I’ve heard a lot of stories about the music industry trying to claim that people’s home videos contain their copyrighted content for the most bizarre things, like bits of music played in the background, but I never expected it to happen to one of my videos.
Luckily, the video hasn’t actually been pulled. It has, however, been blocked from playing in Germany, as I found out by following up on the second link, which by the way should direct you to your own YouTube account’s copyright info so you can see if any of your videos have been blocked. Anyhow, when I clicked the link, this is what I saw:
I’ve watched it again just to be sure, but I can’t see that anything here belongs to Sony, other than the fact that it was recorded with a Sony camera, but that doesn’t transfer ownership to them. Does the tinny Chinese music belong to Sony? Maybe someone knows better than I do? And if it does, does this video constitute ‘fair use’ under US Copyright Law? Should I take the time to dispute it, or is their claim legit?
Here’s the video, of two girls doing an acrobatics performance on Orchard Road in Singapore:
This is some seriously funny stuff. I wasn’t sure about it at first, and you really have to pay attention to understand what’s being said, but you’ll be laughing by the end. You’ll have to understand something about Singapore culture and language to fully appreciate it, I think, but watch it anyhow.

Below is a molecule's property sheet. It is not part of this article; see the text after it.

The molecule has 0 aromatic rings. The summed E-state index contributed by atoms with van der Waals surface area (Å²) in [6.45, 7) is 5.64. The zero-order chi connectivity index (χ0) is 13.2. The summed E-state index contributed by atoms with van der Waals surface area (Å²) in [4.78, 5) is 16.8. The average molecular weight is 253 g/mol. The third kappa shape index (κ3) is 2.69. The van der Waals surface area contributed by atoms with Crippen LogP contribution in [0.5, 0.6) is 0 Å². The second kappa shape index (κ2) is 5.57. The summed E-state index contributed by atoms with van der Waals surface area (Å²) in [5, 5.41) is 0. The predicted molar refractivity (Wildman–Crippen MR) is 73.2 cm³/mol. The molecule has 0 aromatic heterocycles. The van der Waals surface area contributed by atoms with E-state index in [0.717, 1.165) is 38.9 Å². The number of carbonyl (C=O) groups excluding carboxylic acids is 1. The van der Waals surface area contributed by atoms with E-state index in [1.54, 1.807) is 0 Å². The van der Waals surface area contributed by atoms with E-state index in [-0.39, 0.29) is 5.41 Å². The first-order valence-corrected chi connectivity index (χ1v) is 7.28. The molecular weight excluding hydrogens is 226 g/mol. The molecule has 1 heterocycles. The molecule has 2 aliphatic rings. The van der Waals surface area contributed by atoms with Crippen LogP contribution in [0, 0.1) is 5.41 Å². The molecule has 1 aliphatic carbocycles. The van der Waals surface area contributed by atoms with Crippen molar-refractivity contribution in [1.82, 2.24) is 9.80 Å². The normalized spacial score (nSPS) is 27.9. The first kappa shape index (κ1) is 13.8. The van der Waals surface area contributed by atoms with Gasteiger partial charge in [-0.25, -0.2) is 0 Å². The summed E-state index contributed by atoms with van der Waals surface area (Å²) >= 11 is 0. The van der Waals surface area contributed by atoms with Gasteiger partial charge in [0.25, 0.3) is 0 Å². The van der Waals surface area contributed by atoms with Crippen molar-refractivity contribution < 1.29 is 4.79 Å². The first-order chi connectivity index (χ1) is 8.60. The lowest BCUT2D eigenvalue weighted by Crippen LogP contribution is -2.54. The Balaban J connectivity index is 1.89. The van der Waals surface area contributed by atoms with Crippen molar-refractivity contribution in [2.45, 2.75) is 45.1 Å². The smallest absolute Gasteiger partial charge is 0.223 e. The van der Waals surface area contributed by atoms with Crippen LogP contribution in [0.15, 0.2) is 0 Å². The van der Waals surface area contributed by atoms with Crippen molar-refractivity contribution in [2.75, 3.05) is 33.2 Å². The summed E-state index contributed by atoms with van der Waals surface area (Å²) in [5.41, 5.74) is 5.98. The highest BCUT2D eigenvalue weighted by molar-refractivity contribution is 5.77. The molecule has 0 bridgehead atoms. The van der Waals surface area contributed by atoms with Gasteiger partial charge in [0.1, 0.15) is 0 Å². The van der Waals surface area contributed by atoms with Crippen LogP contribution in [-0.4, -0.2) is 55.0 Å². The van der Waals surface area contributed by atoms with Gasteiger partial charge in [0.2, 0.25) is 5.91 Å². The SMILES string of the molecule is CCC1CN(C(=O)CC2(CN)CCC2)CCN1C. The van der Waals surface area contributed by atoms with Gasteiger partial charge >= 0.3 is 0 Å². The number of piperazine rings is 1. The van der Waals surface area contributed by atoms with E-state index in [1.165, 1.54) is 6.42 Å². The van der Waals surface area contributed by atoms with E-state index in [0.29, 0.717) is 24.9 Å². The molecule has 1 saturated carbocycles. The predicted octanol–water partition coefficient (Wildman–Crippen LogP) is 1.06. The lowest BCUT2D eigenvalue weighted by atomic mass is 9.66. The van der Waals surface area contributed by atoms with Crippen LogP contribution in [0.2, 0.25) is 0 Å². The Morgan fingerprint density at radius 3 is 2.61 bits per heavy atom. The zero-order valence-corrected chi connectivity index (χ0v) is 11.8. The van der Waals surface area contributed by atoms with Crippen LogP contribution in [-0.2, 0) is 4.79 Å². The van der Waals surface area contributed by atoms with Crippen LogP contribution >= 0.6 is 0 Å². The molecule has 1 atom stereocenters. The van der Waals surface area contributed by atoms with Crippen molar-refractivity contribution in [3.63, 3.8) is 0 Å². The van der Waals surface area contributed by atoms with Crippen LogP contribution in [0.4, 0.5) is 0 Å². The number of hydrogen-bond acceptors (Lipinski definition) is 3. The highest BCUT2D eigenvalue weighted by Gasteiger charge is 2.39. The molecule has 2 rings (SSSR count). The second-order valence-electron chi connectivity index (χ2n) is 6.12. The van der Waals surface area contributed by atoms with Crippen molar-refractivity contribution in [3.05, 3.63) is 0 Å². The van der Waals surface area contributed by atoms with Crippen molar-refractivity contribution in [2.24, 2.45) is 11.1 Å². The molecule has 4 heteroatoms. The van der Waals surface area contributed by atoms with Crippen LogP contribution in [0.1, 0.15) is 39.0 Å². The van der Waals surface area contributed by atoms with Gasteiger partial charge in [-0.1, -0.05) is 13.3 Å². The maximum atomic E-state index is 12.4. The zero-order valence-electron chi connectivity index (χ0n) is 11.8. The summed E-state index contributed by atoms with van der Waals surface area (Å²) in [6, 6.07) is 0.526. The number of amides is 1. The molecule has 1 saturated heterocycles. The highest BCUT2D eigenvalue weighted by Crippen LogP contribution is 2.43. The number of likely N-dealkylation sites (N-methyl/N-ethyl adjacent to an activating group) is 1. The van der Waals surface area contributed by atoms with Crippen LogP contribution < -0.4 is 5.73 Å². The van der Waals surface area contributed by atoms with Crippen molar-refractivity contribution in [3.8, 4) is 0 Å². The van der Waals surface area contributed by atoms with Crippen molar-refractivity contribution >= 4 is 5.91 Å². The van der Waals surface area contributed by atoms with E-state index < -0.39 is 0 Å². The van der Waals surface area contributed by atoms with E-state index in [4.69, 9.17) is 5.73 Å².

(If you’re looking at this in Facebook, click the “View Original Post” just above the comments section to view the videos at the original blog.)
Like the title says, Redux is all about entertainment. It does it well too. It’s currently in a private beta, but I signed up for and received an invitation. I’m not sure how limited the invites are, having picked mine up through a Mashable link, but it’s still a small community. That small community is pretty dedicated though. You see people’s avatars popping up all over the place, commenting and giving “props” on people’s shares.
The way Redux works is that it acts as a link sharing center for videos, pictures, and web address links. If you look at the image above, you can see that across the top of the page there’s a share box. Whatever you share can be added to your profile as well as to any “channels” you’ve joined. There are a couple different channels and there’s the option to create your own channel if you want. (See the screenshot below).
If you look at the left sidebar in the image above you can see that I have my Twitter and Facebook feeds linked into Redux. This works in two ways. One is that if I click on one of those options, I can see the content that my Twitter friends are sharing in one long stream, inline. Even web page links get a thumbnail. The same goes for Facebook. I can see links and content shared by Facebook friends right in Redux. The other way that works is that if I like something I see in Redux I can click the Twitter or Facebook icon to share it directly to my Facebook page or Twitter stream. That’s pretty nifty.
The interface is pretty nice. You can select to see (like I said above) just your Twitter friends’ content, just Facebook, both together along with content from the “channels” you’ve joined under My Network, or if you’re really feeling frisky you can just click “Everyone” and see everything that’s on Redux mashed together into one stream.